The TV series was a version of Beowulf, the Old English Epic, which ITV was turning into a major fantasy series. They needed, as is almost de rigeur these days, languages for their otherworldly creatures, and for some human tribes that the heroes and heroines were to interact with.

I jumped at the chance, of course. When I was a Master’s student, in Edinburgh, I’d made up a language for a friend, Ricardo Pinto, who was writing a series of epic fantasy novels. I rather stupidly made this language (Quya) fiendishly complicated, a decision which came back to bite me as Ricardo asked for translations of various chapter titles and bits of poetry over the next decade. These took me ages.

Forearmed by this experience, and quite a bit more knowledge about how language works than I had over twenty years ago, I developed two languages for the series, one for the monsters and another one I’ll come back to in later blogs. As Beowulf  is about to appear on UK TV (the opening episode is on the 3rd January 2015), I thought I’d blog a little about the language and why I designed it the way I did.

The trailer features some monstrous creatures, bounding across a beach. Some of the creatures in Beowulf, the Warig, have their own language, and that language, Ur-Hag Hesh (literally, Not-Food Speech), now has a fairly large vocabulary and a reasonably complex grammar. In this blog, I’ll just talk a little about the sounds of Ur-Hag Hesh.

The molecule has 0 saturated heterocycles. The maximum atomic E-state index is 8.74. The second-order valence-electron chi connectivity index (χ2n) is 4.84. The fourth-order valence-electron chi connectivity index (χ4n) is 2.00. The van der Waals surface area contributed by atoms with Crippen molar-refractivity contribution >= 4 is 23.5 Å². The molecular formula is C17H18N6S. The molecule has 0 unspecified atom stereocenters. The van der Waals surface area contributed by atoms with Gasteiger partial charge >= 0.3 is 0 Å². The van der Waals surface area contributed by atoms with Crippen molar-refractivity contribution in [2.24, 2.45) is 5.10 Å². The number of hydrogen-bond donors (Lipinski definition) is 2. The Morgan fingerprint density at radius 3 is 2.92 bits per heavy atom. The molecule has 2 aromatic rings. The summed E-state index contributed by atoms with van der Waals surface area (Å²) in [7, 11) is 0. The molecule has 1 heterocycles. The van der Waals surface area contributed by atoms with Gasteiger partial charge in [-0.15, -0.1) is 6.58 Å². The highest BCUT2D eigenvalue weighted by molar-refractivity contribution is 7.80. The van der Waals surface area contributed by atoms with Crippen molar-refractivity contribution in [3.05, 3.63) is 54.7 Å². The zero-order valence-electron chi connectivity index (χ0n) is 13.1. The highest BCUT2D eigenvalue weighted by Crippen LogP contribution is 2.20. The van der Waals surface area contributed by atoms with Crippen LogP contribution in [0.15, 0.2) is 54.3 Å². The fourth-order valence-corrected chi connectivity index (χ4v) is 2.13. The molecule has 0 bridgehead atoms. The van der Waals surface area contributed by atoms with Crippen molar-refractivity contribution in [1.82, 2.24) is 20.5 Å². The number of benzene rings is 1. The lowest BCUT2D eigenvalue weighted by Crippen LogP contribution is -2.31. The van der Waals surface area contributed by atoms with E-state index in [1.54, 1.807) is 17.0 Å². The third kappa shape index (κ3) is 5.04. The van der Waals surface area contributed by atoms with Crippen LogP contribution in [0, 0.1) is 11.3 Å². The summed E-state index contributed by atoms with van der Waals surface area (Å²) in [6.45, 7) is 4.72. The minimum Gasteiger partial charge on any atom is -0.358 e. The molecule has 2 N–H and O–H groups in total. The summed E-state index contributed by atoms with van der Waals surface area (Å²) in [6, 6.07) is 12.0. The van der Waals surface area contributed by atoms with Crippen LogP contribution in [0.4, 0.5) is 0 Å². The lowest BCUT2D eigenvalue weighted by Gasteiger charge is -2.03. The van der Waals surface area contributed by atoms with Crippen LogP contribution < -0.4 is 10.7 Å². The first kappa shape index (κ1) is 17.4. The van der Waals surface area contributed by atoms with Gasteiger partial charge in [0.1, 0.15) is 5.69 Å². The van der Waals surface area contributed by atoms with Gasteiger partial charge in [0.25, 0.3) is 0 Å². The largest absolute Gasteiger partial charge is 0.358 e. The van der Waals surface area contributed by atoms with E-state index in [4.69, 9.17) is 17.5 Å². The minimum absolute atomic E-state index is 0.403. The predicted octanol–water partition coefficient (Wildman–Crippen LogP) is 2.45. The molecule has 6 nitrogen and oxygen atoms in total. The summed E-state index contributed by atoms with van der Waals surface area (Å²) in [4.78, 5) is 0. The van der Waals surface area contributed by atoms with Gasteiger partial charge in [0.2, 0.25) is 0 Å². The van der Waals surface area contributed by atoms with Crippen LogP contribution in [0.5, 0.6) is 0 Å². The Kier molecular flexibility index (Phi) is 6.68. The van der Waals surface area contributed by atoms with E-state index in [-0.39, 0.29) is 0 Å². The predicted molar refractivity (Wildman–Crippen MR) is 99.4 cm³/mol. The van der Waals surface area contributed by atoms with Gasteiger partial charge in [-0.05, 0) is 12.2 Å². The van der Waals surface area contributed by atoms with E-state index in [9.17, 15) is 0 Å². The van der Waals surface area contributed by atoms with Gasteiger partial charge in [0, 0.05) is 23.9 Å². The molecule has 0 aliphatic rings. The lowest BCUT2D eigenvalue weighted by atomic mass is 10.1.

If you watch the trailer, you’ll see that the creatures have little that you could call real lips. So I decided that the language would lack consonants that are made with the lips (labials). This means no sounds like p, or b, or m. I originally wanted to make up for losing these sounds by increasing the range of sounds made at the back of the throat (the producers wanted a ‘guttural’ sounding language). Unfortunately, these turned out to be too much to ask of the actors, so my plan to have a series of uvulars and pharyngeals was quickly scuppered.

So the system of sounds I came up with in the end looks as follows. I’ve given the transliteration I used for the producers, with the International Phonetic Alphabet symbol, where different, in parentheses.

Glottals: the glottal stop, ʔ; and the glottal fricative, h

Velars: the velar stops, k, g; the velar fricative, kh (x); and the velar nasal ng (ŋ)

Palatals: the palato-alveolar fricatives, sh (ʃ) and zh (ʒ); the palatal glide y (j)

Alveolars: the stops, t, d; the fricatives s, z;  the approximants r, l; and the nasal n.

Vowels: a, e, i, u (though given the lack of lips, the u should really be the unrounded back vowel ɯ). I suggested that the actors could grimace when they were pronouncing the language to get rid of all lip rounding, but I’m not sure if they did!

I also allowed combinations of a stop plus a following fricative to act as essentially single sounds, giving the following combinations.

kkh, ksh, gz, gzh

ts, dz, tsh, dzh, tkh

So that’s the sound system, and here’s a bit of Ur-Hag Hesh for you to listen to.